How to adjust finances when the kids are out of the house

May 18th, 2011 Teri Keenan

When children leave the home and become fully independent it’s not only a big lifestyle change for them, it’s also a big change for you. In addition to the emotional challenges that come with an empty house, there are also many financial changes that need to be considered.

Your children have been a top financial priority, commanding a lot of time, money and mental energy. While some may continue to offer their children financial support, your attention needs to turn to other priorities.

Key financial issues for empty nesters

When your children leave the home it’s a critical time to sit down and re-evaluate your financial situation to ensure you are on track for the coming years. Some of the key financial issues for empty nesters include:

  • Paying off college loans
  • Supporting aging parents
  • Retirement savings

We’ve put together some simple tips that will help you address these issues and make the necessary preparations to get you on the right track.

Evaluate your debts

Sit down with your partner and take stock of all your current debts. These may include your home, unpaid college loans, credit card debt and other loans. Once you have a clear understanding of the outstanding debt, put together a plan for paying them off – particularly your mortgage. Most retirement experts will tell you that having a paid-off home in retirement should be a key financial goal. Talk to your banker or financial advisor about paying off your mortgage as quickly as possible.

Resist the urge to go on spending sprees

Many empty nesters use the additional disposable income that comes with not having to pay for children on elaborate splurges and purchases. This can turn into a costly mistake. Instead, redirect your new disposable income into paying off debts and increasing your retirement contributions. You will thank yourself for this when you retire.

Adjust your household expenses ­

One of the biggest challenges for many empty nesters is relearning to become a two-person household again. One big area that is impacted by this is your grocery bill. Don’t over purchase at the grocery store – you’re only cooking for one or two, so shop accordingly. This is also an opportune time to consider downsizing your home.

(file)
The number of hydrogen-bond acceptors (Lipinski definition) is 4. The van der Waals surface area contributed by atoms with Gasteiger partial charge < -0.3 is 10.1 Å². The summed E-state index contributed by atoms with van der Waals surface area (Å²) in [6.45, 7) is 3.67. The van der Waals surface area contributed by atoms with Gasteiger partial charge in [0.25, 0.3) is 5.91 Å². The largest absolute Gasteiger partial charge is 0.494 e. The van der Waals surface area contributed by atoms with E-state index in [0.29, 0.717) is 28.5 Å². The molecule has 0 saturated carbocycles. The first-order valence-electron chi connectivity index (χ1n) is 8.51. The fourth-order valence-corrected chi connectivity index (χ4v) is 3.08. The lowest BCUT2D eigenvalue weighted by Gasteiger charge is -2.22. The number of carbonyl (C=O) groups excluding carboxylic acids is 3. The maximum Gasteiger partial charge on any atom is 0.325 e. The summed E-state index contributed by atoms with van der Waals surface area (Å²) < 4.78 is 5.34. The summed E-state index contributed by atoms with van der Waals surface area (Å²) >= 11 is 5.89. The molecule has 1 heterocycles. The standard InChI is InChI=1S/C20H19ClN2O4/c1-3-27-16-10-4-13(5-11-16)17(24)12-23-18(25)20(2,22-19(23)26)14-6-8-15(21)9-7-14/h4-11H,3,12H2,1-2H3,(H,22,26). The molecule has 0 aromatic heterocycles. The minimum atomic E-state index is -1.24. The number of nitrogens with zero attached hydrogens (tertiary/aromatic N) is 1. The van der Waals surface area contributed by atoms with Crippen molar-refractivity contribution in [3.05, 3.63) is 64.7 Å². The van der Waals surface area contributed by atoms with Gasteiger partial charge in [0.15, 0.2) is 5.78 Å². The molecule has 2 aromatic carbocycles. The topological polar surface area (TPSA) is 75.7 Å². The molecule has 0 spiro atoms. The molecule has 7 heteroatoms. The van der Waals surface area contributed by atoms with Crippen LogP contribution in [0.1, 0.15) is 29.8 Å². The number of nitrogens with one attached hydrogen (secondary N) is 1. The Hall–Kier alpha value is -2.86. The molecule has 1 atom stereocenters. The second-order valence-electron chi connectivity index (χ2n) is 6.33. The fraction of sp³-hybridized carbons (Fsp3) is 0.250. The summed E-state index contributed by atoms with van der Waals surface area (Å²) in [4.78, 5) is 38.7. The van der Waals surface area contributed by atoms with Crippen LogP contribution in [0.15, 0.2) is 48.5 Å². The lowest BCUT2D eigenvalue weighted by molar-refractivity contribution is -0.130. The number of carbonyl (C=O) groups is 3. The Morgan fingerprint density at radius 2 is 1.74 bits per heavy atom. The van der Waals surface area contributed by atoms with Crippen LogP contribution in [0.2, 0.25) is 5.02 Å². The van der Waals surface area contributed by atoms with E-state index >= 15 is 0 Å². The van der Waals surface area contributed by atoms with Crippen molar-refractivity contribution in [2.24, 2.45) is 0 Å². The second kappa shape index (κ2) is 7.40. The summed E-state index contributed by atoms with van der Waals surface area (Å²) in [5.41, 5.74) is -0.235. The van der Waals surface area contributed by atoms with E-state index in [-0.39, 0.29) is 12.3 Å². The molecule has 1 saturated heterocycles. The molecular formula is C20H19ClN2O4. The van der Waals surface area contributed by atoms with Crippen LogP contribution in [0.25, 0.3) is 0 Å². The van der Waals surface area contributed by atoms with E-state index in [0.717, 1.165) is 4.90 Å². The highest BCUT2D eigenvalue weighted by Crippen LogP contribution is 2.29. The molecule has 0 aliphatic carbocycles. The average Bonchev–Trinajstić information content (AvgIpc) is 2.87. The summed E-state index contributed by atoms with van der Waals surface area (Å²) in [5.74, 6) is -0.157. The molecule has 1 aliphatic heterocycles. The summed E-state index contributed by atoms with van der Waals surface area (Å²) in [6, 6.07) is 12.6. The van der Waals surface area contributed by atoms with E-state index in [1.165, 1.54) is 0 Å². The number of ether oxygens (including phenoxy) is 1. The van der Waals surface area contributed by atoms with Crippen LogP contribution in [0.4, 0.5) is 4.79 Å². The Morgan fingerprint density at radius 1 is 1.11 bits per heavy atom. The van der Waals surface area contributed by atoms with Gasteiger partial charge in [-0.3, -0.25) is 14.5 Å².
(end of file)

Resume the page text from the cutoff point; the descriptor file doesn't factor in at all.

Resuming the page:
Re-examine your insurance expenditures

If your children go to college without a car, your auto insurer is likely to give you a substantial discount or re-rate your policy to acknowledge that your highest-risk driver won’t be using the vehicle for most of the year. You may be able to take advantage of similar savings with your health insurance policy and others.

Begin to envision retirement

Start thinking about what type of life you want to lead when you’re retired. Do you want to travel? What will you do to stay busy? Having a clear vision of your golden years will help you have a more successful retirement.

Take stock of your portfolio

Review your investment portfolio and strategy. Before becoming empty nesters, many investors have a growth mentality for their portfolio that is often times more risky. As you become closer to retirement, many people opt for a more conservative approach. If you have questions, speak with your financial advisor or banker about how to best move forward.

Start thinking about care planning

Most empty nesters have made preparations for their own retirement, but not as many have made the necessary preparations for caring for dependent parents or other family members. Become more aware of these potential costs and consider setting up a separate savings account for these purposes.

With many baby boomers heading into the empty nest phase, more and more Americans are facing changing financial issues. Use this phase in your life to pause, reflect and start planning for the next stage in life.

Teri Keenan

About the author

Teri Keenan is Consumer Lending Officer at MidWestOne Bank. She works in the retail department, specializing in training of policy and procedures for Consumer Lending.

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